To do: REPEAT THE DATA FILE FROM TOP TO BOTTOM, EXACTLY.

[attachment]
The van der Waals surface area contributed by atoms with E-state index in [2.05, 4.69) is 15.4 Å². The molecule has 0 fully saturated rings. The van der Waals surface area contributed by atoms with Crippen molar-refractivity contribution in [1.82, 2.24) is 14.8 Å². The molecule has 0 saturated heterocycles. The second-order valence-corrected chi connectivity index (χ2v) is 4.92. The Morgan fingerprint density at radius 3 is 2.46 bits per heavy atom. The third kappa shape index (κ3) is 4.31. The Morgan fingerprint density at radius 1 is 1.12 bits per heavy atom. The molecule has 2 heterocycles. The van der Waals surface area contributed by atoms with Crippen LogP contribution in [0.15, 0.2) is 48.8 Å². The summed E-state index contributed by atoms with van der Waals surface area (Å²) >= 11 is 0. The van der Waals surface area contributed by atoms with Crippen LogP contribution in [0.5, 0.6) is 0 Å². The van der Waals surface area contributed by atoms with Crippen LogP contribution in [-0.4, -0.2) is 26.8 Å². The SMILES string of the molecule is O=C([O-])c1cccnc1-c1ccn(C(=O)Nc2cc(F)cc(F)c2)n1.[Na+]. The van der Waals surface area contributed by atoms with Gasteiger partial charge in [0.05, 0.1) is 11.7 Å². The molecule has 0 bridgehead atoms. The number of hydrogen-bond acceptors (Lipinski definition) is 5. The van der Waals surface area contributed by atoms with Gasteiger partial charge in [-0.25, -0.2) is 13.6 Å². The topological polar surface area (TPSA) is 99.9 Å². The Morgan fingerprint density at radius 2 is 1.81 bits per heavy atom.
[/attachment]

The van der Waals surface area contributed by atoms with E-state index in [2.05, 4.69) is 15.4 Å². The molecule has 0 fully saturated rings. The van der Waals surface area contributed by atoms with Crippen molar-refractivity contribution in [1.82, 2.24) is 14.8 Å². The molecule has 0 saturated heterocycles. The second-order valence-corrected chi connectivity index (χ2v) is 4.92. The Morgan fingerprint density at radius 3 is 2.46 bits per heavy atom. The third kappa shape index (κ3) is 4.31. The Morgan fingerprint density at radius 1 is 1.12 bits per heavy atom. The molecule has 2 heterocycles. The van der Waals surface area contributed by atoms with Crippen LogP contribution in [0.15, 0.2) is 48.8 Å². The summed E-state index contributed by atoms with van der Waals surface area (Å²) >= 11 is 0. The van der Waals surface area contributed by atoms with Crippen LogP contribution in [0.5, 0.6) is 0 Å². The van der Waals surface area contributed by atoms with Crippen LogP contribution in [-0.4, -0.2) is 26.8 Å². The SMILES string of the molecule is O=C([O-])c1cccnc1-c1ccn(C(=O)Nc2cc(F)cc(F)c2)n1.[Na+]. The van der Waals surface area contributed by atoms with Gasteiger partial charge in [0.05, 0.1) is 11.7 Å². The molecule has 0 bridgehead atoms. The number of hydrogen-bond acceptors (Lipinski definition) is 5. The van der Waals surface area contributed by atoms with Gasteiger partial charge in [-0.25, -0.2) is 13.6 Å². The topological polar surface area (TPSA) is 99.9 Å². The Morgan fingerprint density at radius 2 is 1.81 bits per heavy atom.